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Solving Real-World Engineering Problems

Student Design Competition Profile: Penn State Capstone Design Program

Student Design Competition Profile: Penn State Capstone Design Program

Through the Capstone Design program, students solve real-world challenges for sponsoring companies. Image courtesy of Penn Engineering.

The Bernard M. Gordon Learning Factory helps coordinate 200 senior Capstone Design projects from industry sponsors and professional clients each year within Penn State’s College of Engineering. These semester-long projects give engineering students the opportunity to solve real-world challenges, such as PennEngineering’s need to test a tiny fastener’s functionality under vibration loads.

Chris Aldred is the senior marketing communications manager at PennEngineering, and Zachary Light is the market manager for the company’s MicroPEM fastener line. 

We spoke with Aldred and Light to learn about PennEngineering’s support of and experience with Penn State’s Capstone Design program. Our conversation helped us gain further insight into their competition.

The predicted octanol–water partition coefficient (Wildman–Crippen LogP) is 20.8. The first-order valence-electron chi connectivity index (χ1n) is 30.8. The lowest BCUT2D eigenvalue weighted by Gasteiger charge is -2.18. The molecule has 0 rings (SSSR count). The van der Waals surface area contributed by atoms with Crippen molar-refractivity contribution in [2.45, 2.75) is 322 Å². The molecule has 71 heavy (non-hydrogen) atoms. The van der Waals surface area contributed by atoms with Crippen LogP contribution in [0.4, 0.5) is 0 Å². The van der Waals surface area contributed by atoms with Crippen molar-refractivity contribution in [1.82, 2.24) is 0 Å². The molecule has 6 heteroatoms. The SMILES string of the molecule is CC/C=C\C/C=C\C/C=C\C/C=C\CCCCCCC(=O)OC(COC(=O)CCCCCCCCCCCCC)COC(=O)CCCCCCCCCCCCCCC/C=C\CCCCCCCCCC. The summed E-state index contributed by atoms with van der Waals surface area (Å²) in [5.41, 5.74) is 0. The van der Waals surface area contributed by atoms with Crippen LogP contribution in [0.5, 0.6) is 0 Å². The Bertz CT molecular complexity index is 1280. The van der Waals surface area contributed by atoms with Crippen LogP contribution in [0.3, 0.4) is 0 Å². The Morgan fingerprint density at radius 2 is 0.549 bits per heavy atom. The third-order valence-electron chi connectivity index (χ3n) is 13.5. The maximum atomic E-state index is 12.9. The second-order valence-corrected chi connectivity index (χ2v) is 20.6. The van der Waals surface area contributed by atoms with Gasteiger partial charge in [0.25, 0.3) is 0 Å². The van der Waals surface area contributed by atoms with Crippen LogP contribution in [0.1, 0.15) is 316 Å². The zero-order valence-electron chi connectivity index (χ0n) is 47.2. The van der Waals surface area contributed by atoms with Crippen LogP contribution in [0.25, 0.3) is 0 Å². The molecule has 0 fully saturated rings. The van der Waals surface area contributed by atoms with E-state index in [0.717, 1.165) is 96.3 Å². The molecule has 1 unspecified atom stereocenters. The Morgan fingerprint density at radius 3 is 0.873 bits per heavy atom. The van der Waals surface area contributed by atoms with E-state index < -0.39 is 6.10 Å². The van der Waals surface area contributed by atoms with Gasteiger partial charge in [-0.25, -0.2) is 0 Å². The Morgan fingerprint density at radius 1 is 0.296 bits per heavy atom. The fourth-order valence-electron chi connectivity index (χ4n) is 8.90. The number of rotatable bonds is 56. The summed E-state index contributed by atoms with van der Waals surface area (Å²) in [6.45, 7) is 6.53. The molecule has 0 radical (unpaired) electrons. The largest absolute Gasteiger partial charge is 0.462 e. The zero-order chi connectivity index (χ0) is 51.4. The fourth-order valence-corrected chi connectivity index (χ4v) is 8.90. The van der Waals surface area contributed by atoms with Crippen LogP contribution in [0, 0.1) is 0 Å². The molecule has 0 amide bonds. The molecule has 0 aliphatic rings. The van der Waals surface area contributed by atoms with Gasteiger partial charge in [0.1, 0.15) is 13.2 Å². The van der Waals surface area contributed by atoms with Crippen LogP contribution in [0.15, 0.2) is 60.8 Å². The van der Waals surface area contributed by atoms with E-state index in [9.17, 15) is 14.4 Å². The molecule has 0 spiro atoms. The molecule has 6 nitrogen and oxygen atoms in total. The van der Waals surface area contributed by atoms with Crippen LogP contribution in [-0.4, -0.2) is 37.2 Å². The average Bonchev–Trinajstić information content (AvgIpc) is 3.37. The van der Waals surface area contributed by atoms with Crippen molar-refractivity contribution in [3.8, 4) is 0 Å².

Digital Engineering: Can you provide an overview of the Capstone Design program and why PennEngineering sponsored a project? What was the project, and who participated in the project? 

Chris Aldred: Penn State has the largest multidisciplinary Capstone program in the world. They had about 200 projects last semester. At most universities, mechanical engineers are usually grouped with other mechanical engineers in their Capstone program. Penn State’s approach allows for engineering students from many different disciplines to work together on a project, and that was of interest to us because we had a problem that needed know-how from multiple disciplines to solve.

Zachary Light: As a company, we sell fasteners to the automotive electronics industry for things like sensors and backup cameras, and there is a trend toward smaller components packed into smaller spaces. Cars are subjected to long periods of intense vibration, and fasteners have to do their jobs even under these conditions. Screws have a tendency to back out under vibration, so a clinch fastener can be a good solution. 

Pictured is the team that 3D-printed two variations of their prototype. Image courtesy of Penn Engineering.